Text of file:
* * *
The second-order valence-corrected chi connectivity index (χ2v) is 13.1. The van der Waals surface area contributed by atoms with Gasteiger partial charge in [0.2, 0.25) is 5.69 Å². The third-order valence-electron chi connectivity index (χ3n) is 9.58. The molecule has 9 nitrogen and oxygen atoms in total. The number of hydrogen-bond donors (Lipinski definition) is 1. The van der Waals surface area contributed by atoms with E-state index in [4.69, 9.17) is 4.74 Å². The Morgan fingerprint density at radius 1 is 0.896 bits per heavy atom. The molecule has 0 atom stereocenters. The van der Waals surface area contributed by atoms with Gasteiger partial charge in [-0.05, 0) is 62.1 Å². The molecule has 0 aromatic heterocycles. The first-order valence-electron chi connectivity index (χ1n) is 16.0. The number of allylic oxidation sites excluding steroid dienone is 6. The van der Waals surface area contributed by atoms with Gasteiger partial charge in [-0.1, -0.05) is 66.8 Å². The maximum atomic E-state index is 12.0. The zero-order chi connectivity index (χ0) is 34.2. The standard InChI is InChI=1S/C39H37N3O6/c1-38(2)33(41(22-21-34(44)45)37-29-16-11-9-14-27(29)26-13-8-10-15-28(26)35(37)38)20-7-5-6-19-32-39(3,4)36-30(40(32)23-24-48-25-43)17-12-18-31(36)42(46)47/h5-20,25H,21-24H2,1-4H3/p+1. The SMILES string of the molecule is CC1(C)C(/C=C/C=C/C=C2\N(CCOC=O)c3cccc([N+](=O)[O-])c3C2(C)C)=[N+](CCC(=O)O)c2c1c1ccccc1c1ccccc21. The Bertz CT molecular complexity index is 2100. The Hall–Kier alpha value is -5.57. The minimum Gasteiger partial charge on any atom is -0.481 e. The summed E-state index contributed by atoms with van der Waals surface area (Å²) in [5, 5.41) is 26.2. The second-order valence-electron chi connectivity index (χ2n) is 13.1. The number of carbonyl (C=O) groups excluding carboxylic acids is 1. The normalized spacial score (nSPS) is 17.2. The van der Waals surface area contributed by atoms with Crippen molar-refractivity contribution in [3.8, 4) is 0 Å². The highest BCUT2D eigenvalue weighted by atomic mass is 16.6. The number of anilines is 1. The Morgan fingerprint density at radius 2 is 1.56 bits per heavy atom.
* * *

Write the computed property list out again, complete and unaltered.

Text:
The second-order valence-corrected chi connectivity index (χ2v) is 13.1. The van der Waals surface area contributed by atoms with Gasteiger partial charge in [0.2, 0.25) is 5.69 Å². The third-order valence-electron chi connectivity index (χ3n) is 9.58. The molecule has 9 nitrogen and oxygen atoms in total. The number of hydrogen-bond donors (Lipinski definition) is 1. The van der Waals surface area contributed by atoms with E-state index in [4.69, 9.17) is 4.74 Å². The Morgan fingerprint density at radius 1 is 0.896 bits per heavy atom. The molecule has 0 atom stereocenters. The van der Waals surface area contributed by atoms with Gasteiger partial charge in [-0.05, 0) is 62.1 Å². The molecule has 0 aromatic heterocycles. The first-order valence-electron chi connectivity index (χ1n) is 16.0. The number of allylic oxidation sites excluding steroid dienone is 6. The van der Waals surface area contributed by atoms with Gasteiger partial charge in [-0.1, -0.05) is 66.8 Å². The maximum atomic E-state index is 12.0. The zero-order chi connectivity index (χ0) is 34.2. The standard InChI is InChI=1S/C39H37N3O6/c1-38(2)33(41(22-21-34(44)45)37-29-16-11-9-14-27(29)26-13-8-10-15-28(26)35(37)38)20-7-5-6-19-32-39(3,4)36-30(40(32)23-24-48-25-43)17-12-18-31(36)42(46)47/h5-20,25H,21-24H2,1-4H3/p+1. The SMILES string of the molecule is CC1(C)C(/C=C/C=C/C=C2\N(CCOC=O)c3cccc([N+](=O)[O-])c3C2(C)C)=[N+](CCC(=O)O)c2c1c1ccccc1c1ccccc21. The Bertz CT molecular complexity index is 2100. The Hall–Kier alpha value is -5.57. The minimum Gasteiger partial charge on any atom is -0.481 e. The summed E-state index contributed by atoms with van der Waals surface area (Å²) in [5, 5.41) is 26.2. The second-order valence-electron chi connectivity index (χ2n) is 13.1. The number of carbonyl (C=O) groups excluding carboxylic acids is 1. The normalized spacial score (nSPS) is 17.2. The van der Waals surface area contributed by atoms with Crippen molar-refractivity contribution in [3.8, 4) is 0 Å². The highest BCUT2D eigenvalue weighted by atomic mass is 16.6. The number of anilines is 1. The Morgan fingerprint density at radius 2 is 1.56 bits per heavy atom.